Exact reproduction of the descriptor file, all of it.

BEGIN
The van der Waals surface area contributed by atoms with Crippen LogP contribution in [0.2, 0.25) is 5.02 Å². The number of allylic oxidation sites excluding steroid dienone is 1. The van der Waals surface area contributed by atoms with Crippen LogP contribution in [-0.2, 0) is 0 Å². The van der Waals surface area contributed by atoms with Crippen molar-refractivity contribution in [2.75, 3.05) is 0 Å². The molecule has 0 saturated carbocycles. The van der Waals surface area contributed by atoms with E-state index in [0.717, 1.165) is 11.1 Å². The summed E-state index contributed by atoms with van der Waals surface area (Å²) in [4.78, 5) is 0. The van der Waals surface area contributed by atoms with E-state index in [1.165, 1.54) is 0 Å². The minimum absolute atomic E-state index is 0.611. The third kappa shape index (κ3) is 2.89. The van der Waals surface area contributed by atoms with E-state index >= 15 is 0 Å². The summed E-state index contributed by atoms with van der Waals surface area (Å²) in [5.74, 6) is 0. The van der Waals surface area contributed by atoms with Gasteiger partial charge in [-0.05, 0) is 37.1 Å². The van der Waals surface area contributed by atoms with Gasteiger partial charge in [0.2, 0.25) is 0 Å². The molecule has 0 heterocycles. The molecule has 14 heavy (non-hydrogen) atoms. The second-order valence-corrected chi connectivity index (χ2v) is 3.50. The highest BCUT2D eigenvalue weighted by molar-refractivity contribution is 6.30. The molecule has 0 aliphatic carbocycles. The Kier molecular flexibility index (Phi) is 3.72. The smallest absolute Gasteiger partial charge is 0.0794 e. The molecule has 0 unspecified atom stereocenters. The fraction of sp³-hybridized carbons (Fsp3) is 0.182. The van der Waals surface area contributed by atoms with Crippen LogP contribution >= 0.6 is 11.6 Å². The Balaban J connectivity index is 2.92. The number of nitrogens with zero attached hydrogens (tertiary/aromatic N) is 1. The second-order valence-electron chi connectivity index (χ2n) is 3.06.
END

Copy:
The van der Waals surface area contributed by atoms with Crippen LogP contribution in [0.2, 0.25) is 5.02 Å². The number of allylic oxidation sites excluding steroid dienone is 1. The van der Waals surface area contributed by atoms with Crippen LogP contribution in [-0.2, 0) is 0 Å². The van der Waals surface area contributed by atoms with Crippen molar-refractivity contribution in [2.75, 3.05) is 0 Å². The molecule has 0 saturated carbocycles. The van der Waals surface area contributed by atoms with E-state index in [0.717, 1.165) is 11.1 Å². The summed E-state index contributed by atoms with van der Waals surface area (Å²) in [4.78, 5) is 0. The van der Waals surface area contributed by atoms with E-state index in [1.165, 1.54) is 0 Å². The minimum absolute atomic E-state index is 0.611. The third kappa shape index (κ3) is 2.89. The van der Waals surface area contributed by atoms with E-state index >= 15 is 0 Å². The summed E-state index contributed by atoms with van der Waals surface area (Å²) in [5.74, 6) is 0. The van der Waals surface area contributed by atoms with Gasteiger partial charge in [-0.05, 0) is 37.1 Å². The van der Waals surface area contributed by atoms with Gasteiger partial charge in [0.2, 0.25) is 0 Å². The molecule has 0 heterocycles. The molecule has 14 heavy (non-hydrogen) atoms. The second-order valence-corrected chi connectivity index (χ2v) is 3.50. The highest BCUT2D eigenvalue weighted by molar-refractivity contribution is 6.30. The molecule has 0 aliphatic carbocycles. The Kier molecular flexibility index (Phi) is 3.72. The smallest absolute Gasteiger partial charge is 0.0794 e. The molecule has 0 unspecified atom stereocenters. The fraction of sp³-hybridized carbons (Fsp3) is 0.182. The van der Waals surface area contributed by atoms with Crippen LogP contribution >= 0.6 is 11.6 Å². The Balaban J connectivity index is 2.92. The number of nitrogens with zero attached hydrogens (tertiary/aromatic N) is 1. The second-order valence-electron chi connectivity index (χ2n) is 3.06.